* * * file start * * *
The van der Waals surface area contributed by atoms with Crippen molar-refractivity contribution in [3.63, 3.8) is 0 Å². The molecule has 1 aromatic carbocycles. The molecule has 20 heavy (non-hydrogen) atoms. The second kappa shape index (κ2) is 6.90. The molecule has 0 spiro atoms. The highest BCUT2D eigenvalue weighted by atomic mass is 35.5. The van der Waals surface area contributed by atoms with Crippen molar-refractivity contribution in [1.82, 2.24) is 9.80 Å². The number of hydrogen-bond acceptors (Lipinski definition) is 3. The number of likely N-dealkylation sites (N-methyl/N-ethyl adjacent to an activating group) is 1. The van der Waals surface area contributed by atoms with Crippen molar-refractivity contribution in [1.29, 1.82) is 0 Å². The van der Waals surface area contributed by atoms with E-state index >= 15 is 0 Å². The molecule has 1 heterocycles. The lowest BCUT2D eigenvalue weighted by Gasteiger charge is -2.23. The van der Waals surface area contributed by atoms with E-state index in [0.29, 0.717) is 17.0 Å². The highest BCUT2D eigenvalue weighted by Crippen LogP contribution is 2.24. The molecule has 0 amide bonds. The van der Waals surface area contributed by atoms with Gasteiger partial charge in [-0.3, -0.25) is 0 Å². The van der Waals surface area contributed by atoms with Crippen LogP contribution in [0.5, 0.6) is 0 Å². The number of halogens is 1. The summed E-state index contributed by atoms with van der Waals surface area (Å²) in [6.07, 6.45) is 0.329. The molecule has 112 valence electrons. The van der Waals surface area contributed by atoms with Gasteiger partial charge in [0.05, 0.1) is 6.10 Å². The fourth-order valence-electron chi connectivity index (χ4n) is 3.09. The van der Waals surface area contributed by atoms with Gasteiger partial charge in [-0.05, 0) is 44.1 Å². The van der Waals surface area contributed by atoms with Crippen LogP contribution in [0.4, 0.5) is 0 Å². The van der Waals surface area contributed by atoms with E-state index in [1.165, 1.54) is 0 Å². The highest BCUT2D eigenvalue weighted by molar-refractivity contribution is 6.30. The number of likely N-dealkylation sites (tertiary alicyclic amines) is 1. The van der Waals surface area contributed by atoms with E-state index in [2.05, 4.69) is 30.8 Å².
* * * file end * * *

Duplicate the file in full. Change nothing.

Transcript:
The van der Waals surface area contributed by atoms with Crippen molar-refractivity contribution in [3.63, 3.8) is 0 Å². The molecule has 1 aromatic carbocycles. The molecule has 20 heavy (non-hydrogen) atoms. The second kappa shape index (κ2) is 6.90. The molecule has 0 spiro atoms. The highest BCUT2D eigenvalue weighted by atomic mass is 35.5. The van der Waals surface area contributed by atoms with Crippen molar-refractivity contribution in [1.82, 2.24) is 9.80 Å². The number of hydrogen-bond acceptors (Lipinski definition) is 3. The number of likely N-dealkylation sites (N-methyl/N-ethyl adjacent to an activating group) is 1. The van der Waals surface area contributed by atoms with Crippen molar-refractivity contribution in [1.29, 1.82) is 0 Å². The van der Waals surface area contributed by atoms with E-state index >= 15 is 0 Å². The molecule has 1 heterocycles. The lowest BCUT2D eigenvalue weighted by Gasteiger charge is -2.23. The van der Waals surface area contributed by atoms with E-state index in [0.29, 0.717) is 17.0 Å². The highest BCUT2D eigenvalue weighted by Crippen LogP contribution is 2.24. The molecule has 0 amide bonds. The van der Waals surface area contributed by atoms with Gasteiger partial charge in [-0.3, -0.25) is 0 Å². The van der Waals surface area contributed by atoms with Crippen LogP contribution in [0.5, 0.6) is 0 Å². The number of halogens is 1. The summed E-state index contributed by atoms with van der Waals surface area (Å²) in [6.07, 6.45) is 0.329. The molecule has 112 valence electrons. The van der Waals surface area contributed by atoms with Gasteiger partial charge in [0.05, 0.1) is 6.10 Å². The fourth-order valence-electron chi connectivity index (χ4n) is 3.09. The van der Waals surface area contributed by atoms with Gasteiger partial charge in [-0.05, 0) is 44.1 Å². The van der Waals surface area contributed by atoms with Crippen LogP contribution in [0.4, 0.5) is 0 Å². The van der Waals surface area contributed by atoms with E-state index in [1.165, 1.54) is 0 Å². The highest BCUT2D eigenvalue weighted by molar-refractivity contribution is 6.30. The number of likely N-dealkylation sites (tertiary alicyclic amines) is 1. The van der Waals surface area contributed by atoms with E-state index in [2.05, 4.69) is 30.8 Å².